What lies ahead for patients and practitioners as the world of information technology converges ever deeply with the art and science of medicine and research?
That was among the questions informing a lively conversation last week between Dr. John Hoey, former editor-in-chief of the Canadian Medical Association Journal, and Dr. Richard Smith, former editor-in-chief of the British Medical Journal and author of The Trouble with Medical Journals (2006).
The discussion, held at U of T’s Trinity College, was the prelude to a fundraiser for Open Medicine, an open-access peer-reviewed journal that is itself part of a social movement to ensure access to scientific knowledge is free and content is widely disseminated (see MaRS blog last spring).
A long-time advocate of open-access medical publishing – the BMJ first posted its content free online for non-British users nearly a decade ago – Smith offered a range of sacred-cow tipping opinions, delivered with classic Brit candor and self-deprecating irreverence, on the evolution of medical publishing, the influence of Web 2.0 and the challenge of finding sustainable financial models for open-access journals.
Would the author-pays model of Public Library of Science (where he is an unpaid board member) hold if the venerable Nature and Science journals charged, say, $10,000+ a paper? (Smith thinks so, although in my non-academic view such steep fees would seem to set the bar precipitously high for a new investigator still building grant-writing prowess or an institution with lighter pocketbooks.)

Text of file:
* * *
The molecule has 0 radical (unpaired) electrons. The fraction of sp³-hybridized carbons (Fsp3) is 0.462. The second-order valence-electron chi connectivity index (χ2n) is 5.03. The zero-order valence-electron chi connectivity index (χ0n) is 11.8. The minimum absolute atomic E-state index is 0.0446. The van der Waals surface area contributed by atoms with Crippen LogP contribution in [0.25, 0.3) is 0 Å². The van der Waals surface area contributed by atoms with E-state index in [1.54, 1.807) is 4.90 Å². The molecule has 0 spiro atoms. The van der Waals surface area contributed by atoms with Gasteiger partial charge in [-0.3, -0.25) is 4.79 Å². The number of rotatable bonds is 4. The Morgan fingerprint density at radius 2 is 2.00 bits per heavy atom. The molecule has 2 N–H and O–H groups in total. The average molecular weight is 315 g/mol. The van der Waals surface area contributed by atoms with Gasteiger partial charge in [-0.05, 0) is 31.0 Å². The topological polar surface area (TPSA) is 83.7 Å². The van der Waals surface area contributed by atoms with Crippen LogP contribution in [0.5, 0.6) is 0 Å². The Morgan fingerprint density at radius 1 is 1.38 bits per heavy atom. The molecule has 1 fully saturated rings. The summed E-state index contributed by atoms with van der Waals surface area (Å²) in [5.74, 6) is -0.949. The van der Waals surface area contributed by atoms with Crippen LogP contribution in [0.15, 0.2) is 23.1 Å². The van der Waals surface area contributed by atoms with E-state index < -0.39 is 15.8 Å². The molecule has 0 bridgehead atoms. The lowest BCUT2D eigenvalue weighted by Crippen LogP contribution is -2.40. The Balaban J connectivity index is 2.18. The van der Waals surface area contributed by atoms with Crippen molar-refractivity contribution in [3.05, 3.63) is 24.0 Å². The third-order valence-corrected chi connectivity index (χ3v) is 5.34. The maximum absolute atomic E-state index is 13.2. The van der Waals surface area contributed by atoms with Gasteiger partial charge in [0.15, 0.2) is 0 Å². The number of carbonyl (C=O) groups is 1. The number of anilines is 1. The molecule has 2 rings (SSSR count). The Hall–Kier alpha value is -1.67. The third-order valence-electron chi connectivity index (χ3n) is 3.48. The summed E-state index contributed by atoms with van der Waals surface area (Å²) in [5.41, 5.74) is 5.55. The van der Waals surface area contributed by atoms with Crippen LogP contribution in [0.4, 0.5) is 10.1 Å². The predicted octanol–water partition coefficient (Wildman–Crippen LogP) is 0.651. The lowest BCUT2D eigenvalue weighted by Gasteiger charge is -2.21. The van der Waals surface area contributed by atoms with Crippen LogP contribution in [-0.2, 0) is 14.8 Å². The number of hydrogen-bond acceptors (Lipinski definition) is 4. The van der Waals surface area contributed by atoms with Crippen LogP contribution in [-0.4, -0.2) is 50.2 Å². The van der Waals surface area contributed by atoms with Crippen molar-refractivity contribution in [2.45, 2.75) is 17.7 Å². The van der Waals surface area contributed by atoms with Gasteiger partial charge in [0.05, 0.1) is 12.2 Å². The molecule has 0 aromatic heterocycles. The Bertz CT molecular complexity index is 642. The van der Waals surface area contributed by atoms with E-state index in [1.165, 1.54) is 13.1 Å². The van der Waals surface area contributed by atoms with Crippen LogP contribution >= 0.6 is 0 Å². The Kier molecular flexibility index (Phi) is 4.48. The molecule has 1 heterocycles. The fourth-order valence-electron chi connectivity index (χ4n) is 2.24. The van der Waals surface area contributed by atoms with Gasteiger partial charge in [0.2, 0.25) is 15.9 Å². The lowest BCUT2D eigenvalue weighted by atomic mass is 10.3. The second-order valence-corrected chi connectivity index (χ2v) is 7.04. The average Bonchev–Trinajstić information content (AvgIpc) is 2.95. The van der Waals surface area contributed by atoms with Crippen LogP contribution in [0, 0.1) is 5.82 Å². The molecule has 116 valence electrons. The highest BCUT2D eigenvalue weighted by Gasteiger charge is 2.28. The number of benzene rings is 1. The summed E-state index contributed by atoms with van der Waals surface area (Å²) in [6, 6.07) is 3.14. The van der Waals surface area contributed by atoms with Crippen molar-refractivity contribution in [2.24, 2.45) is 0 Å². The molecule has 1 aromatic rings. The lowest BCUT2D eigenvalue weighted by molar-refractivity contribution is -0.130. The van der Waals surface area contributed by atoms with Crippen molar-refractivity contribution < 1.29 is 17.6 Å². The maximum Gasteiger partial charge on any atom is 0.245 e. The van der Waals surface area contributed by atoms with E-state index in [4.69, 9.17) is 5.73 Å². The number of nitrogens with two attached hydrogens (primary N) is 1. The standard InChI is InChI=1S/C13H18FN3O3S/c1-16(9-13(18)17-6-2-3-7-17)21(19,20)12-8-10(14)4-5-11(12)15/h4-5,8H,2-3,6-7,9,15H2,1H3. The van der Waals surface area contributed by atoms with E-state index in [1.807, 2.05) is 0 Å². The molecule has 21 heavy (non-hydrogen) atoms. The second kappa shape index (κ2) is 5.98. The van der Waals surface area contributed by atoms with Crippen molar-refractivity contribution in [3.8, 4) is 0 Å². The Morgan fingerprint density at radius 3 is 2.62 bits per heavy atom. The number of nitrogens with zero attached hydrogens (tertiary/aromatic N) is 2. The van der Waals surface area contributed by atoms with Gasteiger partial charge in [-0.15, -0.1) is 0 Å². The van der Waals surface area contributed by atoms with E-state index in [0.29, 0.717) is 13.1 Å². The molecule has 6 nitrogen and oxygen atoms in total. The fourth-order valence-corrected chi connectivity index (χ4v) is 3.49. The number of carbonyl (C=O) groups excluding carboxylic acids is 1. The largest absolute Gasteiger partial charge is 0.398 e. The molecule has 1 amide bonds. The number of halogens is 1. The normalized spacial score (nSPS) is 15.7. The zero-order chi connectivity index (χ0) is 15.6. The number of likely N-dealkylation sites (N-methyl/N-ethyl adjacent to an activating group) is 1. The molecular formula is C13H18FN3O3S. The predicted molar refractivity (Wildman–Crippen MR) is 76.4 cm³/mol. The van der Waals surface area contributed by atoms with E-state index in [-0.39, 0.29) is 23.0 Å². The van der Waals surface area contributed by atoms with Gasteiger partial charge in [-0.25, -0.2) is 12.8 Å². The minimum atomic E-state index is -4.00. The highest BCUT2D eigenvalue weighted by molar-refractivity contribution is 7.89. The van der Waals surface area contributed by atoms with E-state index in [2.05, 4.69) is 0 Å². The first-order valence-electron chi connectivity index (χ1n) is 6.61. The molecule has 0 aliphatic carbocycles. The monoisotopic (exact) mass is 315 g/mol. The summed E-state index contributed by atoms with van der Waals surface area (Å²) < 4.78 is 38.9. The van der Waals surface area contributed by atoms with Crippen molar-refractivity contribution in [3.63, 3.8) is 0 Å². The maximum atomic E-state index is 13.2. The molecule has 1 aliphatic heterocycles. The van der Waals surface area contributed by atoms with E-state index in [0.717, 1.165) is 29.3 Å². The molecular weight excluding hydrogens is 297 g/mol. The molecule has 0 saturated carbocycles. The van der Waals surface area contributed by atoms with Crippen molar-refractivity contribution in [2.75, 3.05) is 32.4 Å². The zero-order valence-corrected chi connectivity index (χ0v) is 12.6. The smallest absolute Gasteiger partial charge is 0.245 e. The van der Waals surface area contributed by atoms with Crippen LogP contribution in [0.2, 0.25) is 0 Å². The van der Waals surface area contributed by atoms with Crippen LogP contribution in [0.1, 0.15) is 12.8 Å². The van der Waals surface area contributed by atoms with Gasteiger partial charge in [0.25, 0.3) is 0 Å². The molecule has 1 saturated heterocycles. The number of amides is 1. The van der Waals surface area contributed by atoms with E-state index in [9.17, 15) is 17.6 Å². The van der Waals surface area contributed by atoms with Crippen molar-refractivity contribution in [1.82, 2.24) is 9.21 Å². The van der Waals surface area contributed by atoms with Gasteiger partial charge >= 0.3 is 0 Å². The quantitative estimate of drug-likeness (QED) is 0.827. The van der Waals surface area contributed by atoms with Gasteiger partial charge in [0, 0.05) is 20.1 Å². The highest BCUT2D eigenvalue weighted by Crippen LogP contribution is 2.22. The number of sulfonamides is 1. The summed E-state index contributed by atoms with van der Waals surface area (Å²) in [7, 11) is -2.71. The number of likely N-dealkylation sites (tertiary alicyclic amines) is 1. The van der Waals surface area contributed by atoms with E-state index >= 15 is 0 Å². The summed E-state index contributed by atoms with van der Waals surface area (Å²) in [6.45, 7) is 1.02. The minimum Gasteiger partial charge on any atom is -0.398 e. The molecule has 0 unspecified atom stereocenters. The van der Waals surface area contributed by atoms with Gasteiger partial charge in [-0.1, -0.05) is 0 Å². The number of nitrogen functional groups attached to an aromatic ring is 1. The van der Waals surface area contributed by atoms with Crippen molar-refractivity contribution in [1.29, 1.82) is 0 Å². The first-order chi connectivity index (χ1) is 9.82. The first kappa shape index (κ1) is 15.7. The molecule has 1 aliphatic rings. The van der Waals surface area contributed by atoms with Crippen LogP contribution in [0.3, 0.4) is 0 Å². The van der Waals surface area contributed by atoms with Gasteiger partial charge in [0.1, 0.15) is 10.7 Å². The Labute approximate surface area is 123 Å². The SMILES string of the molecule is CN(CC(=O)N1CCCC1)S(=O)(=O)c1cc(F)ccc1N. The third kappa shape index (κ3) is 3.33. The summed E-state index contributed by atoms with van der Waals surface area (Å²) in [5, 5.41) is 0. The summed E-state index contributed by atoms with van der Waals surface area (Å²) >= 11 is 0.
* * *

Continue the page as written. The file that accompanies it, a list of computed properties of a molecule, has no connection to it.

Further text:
If a journal’s research is freely available, should it charge instead for the premium analysis or opinion pieces it offers? What’s the role of social networking technologies like Facebook, as a tool for physicians to exchange information with each other? Are Google-informed patients starting to level the informational playing field and subsequent power balance by forcing doctors to more openly acknowledge the current limits of medical practice?
Smith also challenged the audience to consider the capricious “black box” that is the peer-review process itself in publishing. Why not open it up, he suggested: Post journal submissions online and invite the wider community, as well as the author, to debate the merits of research findings wiki-style.
Medicine 2.0 is no doubt good news for consumers in search of empowering information. But is the conventional, hierarchical research enterprise — whether sponsored by government, industry or private foundations — truly ready for the kind of open scrutiny and culture change associated with a wiki-like approach to creating and sharing knowledge?
Scientists, physicians, what say you?
Further reading on Medicine 2.0